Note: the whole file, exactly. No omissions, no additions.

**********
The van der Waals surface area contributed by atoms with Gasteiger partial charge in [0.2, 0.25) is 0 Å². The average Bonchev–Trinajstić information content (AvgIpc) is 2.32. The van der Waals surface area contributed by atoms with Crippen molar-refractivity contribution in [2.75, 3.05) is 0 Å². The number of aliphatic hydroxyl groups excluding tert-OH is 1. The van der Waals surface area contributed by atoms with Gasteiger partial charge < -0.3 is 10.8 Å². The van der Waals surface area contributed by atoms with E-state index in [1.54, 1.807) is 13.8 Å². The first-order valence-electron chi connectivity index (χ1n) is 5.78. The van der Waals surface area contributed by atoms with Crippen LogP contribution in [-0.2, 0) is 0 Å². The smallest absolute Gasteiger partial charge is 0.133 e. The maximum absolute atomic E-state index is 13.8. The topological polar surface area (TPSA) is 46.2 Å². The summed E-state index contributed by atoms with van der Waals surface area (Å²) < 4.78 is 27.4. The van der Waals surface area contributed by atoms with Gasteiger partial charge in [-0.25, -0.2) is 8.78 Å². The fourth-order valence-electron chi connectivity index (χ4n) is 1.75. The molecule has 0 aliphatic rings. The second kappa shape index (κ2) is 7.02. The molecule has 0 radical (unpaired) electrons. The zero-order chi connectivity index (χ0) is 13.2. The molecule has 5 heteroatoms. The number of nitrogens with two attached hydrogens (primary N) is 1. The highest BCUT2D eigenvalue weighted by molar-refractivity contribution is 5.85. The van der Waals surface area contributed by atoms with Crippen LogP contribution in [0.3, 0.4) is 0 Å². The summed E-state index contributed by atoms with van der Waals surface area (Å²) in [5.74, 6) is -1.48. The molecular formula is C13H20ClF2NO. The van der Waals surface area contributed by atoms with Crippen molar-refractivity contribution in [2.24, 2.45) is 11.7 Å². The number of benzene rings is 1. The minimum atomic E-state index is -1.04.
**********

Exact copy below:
The van der Waals surface area contributed by atoms with Gasteiger partial charge in [0.2, 0.25) is 0 Å². The average Bonchev–Trinajstić information content (AvgIpc) is 2.32. The van der Waals surface area contributed by atoms with Crippen molar-refractivity contribution in [2.75, 3.05) is 0 Å². The number of aliphatic hydroxyl groups excluding tert-OH is 1. The van der Waals surface area contributed by atoms with Gasteiger partial charge < -0.3 is 10.8 Å². The van der Waals surface area contributed by atoms with E-state index in [1.54, 1.807) is 13.8 Å². The first-order valence-electron chi connectivity index (χ1n) is 5.78. The van der Waals surface area contributed by atoms with Crippen LogP contribution in [-0.2, 0) is 0 Å². The smallest absolute Gasteiger partial charge is 0.133 e. The maximum absolute atomic E-state index is 13.8. The topological polar surface area (TPSA) is 46.2 Å². The summed E-state index contributed by atoms with van der Waals surface area (Å²) < 4.78 is 27.4. The van der Waals surface area contributed by atoms with Gasteiger partial charge in [-0.25, -0.2) is 8.78 Å². The fourth-order valence-electron chi connectivity index (χ4n) is 1.75. The molecule has 0 aliphatic rings. The second kappa shape index (κ2) is 7.02. The molecule has 0 radical (unpaired) electrons. The zero-order chi connectivity index (χ0) is 13.2. The molecule has 5 heteroatoms. The number of nitrogens with two attached hydrogens (primary N) is 1. The highest BCUT2D eigenvalue weighted by molar-refractivity contribution is 5.85. The van der Waals surface area contributed by atoms with Crippen LogP contribution in [0.3, 0.4) is 0 Å². The summed E-state index contributed by atoms with van der Waals surface area (Å²) in [5.74, 6) is -1.48. The molecular formula is C13H20ClF2NO. The van der Waals surface area contributed by atoms with Crippen molar-refractivity contribution in [2.24, 2.45) is 11.7 Å². The number of benzene rings is 1. The minimum atomic E-state index is -1.04.